“On August 4, 2010, amid the bustle of downtown Seoul, a small group of executives from Apple Inc. pushed through the revolving door into a blue-tinted, 44-story glass tower, ready to fire the first shot in what would become one of the bloodiest corporate wars in history,” Kurt Eichenwald writes for Vanity Fair. “The showdown had been brewing since spring, when Samsung launched the Galaxy S, a new entry into the smartphone market. Apple had snagged one early overseas and gave it to the iPhone team at its Cupertino, California, headquarters. The designers studied it with growing disbelief. The Galaxy S, they thought, was pure piracy. The overall appearance of the phone, the screen, the icons, even the box looked the same as the iPhone’s. Patented features such as “rubber-banding,” in which a screen image bounces slightly when a user tries to scroll past the bottom, were identical. Same with “pinch to zoom,” which allows users to manipulate image size by pinching the thumb and forefinger together on the screen. And on and on.”
“Steve Jobs, Apple’s mercurial chief executive, was furious. His teams had toiled for years creating a breakthrough phone, and now, Jobs fumed, a competitor—an Apple supplier no less!—had stolen the design and many features. Jobs and Tim Cook, his chief operating officer, had spoken with Samsung president Jay Y. Lee in July to express their concern about the similarities of the two phones but received no satisfactory response,” Eichenwald writes. “”
“After weeks of delicate dancing, of smiling requests and impatient urgings, Jobs decided to take the gloves off. Hence the meeting in Seoul. The Apple executives were escorted to a conference room high in the Samsung Electronics Building, where they were greeted by about half a dozen Korean engineers and lawyers. Dr. Seungho Ahn, a Samsung vice president, was in charge, according to court records and people who attended the meeting. After some pleasantries, Chip Lutton, then Apple’s associate general counsel for intellectual property, took the floor and put up a PowerPoint slide with the title ‘Samsung’s Use of Apple Patents in Smartphones,'” Eichenwald writes. “Then he went into some of the similarities he considered especially outrageous, but the Samsung executives showed no reaction. So Lutton decided to be blunt. ‘Galaxy copied the iPhone,’ he said. ‘What do you mean, copied?’ Ahn replied. ‘Exactly what I said,’ Lutton insisted. ‘You copied the iPhone. The similarities are completely beyond the possibility of coincidence.’ Ahn would have none of it. ‘How dare you say that,’ he snapped. ‘How dare you accuse us of that!’ He paused, then said, ‘We’ve been building cell phones forever. We have our own patents, and Apple is probably violating some of those.'”
“The message was clear. If Apple executives pursued a claim against Samsung for stealing the iPhone, Samsung would come right back at them with a theft claim of its own,” Eichenwald writes. “The battle lines were drawn… Conversations eventually broke off, and Jobs grew increasingly eager to take Samsung to court and fight. [Then Apple COO Tim] Cook continued counseling patience, arguing that it would be better to have a negotiated resolution than to duke it out with a company of such importance to Apple’s business. Then, in late March 2011, Samsung introduced its latest tablet computer, this time with a 10-inch screen. It struck Apple executives as a knockoff of the company’s second version of its tablet, and they weren’t surprised: Samsung had already proclaimed that it would change its own model to rival the iPad 2. Cook’s caution was shoved aside. On April 15, 2011, the company filed a federal lawsuit in California against Samsung for infringing on the patents of both the iPhone and the iPad.”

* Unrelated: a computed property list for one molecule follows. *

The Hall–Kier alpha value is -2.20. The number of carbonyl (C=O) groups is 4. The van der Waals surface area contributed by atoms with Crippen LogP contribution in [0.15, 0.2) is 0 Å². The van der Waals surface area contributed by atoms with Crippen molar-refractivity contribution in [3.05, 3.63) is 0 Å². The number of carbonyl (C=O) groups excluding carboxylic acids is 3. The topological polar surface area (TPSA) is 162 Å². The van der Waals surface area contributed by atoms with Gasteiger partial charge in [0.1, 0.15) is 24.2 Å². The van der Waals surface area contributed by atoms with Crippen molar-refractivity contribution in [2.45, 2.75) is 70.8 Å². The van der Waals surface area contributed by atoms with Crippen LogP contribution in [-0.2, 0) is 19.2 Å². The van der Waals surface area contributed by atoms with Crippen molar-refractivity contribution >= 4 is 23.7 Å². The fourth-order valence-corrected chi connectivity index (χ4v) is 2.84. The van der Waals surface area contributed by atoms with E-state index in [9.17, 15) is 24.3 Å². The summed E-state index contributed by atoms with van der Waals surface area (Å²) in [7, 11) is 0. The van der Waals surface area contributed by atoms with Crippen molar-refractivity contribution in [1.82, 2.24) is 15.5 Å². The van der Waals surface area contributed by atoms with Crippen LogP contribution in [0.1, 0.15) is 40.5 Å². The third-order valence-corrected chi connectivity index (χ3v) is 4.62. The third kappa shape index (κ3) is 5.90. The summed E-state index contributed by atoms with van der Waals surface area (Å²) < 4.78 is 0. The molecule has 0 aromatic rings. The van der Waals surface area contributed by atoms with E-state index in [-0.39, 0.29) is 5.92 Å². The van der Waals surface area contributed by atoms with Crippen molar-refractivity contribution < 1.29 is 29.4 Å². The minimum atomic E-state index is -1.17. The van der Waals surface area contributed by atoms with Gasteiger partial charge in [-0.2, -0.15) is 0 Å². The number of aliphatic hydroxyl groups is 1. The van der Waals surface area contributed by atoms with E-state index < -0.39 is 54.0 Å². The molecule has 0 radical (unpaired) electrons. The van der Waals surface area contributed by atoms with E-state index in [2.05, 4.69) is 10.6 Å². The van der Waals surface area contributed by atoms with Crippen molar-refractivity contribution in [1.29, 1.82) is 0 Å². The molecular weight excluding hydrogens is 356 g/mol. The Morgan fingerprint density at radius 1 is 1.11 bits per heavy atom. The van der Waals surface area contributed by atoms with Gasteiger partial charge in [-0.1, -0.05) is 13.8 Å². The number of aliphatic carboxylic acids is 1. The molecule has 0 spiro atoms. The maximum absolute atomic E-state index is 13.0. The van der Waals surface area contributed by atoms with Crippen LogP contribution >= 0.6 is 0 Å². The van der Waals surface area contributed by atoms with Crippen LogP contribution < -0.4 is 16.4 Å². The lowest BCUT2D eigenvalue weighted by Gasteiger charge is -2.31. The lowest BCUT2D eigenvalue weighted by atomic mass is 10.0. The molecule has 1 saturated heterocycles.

Tons more in the full article – very highly recommended – here.
I don’t know which is worse: Samsung’s slavish copying or that there are tens of millions of dullards and/or morally-crippled consumers who would buy such obvious knockoffs. What kind of person rewards thieves, especially such obvious ones? What kind of person hands over their money to make sure that crime pays? What’s wrong with you people, exactly?
It makes me sad that there are outfits like Samsung Electronics on the planet, as I was with Microsoft before them. People who work for Samsung Electronics should be ashamed. It makes me even sadder to see people supporting blatant criminals, whether it be blindly or, worse, knowingly. To those people I say: Get some morals, will you, or how about at least acquiring a modicum of taste?
What you’re doing is supporting criminal activity. It’s like you’re buying knockoff Coach handbags, but you’re paying pretty much the Coach price! Not too smart, eh? Oh, sure, you might have “saved” a bit upfront on your fake iPhone (maybe you got one of those Buy One Get One or More Free deals), but you’re paying the same data rates – after a couple years, you’ve pretty much paid the same anyway! So, in the end, you’re saving little or nothing while:
a) depriving the company who basically inspired your inferior, fragmented product;
b) depriving yourself of the real deal and the real experience, and;
c) rewarding the criminal, encouraging them to steal even more.
Not a lot of sense being made in any aspect of your toting around that Android phone, is there? Oh, right it’s “open.” Smirk. And, yes, every one of us with the real thing knows that you’re carrying around a half-assed fake, you tasteless wonder.
Didn’t you people have parents? If so, what did they teach you, if anything? Sheesh. – SteveJack, MacDailyNews, August 6, 2012
[Thanks to MacDailyNews Reader “eonicman” for the heads up.]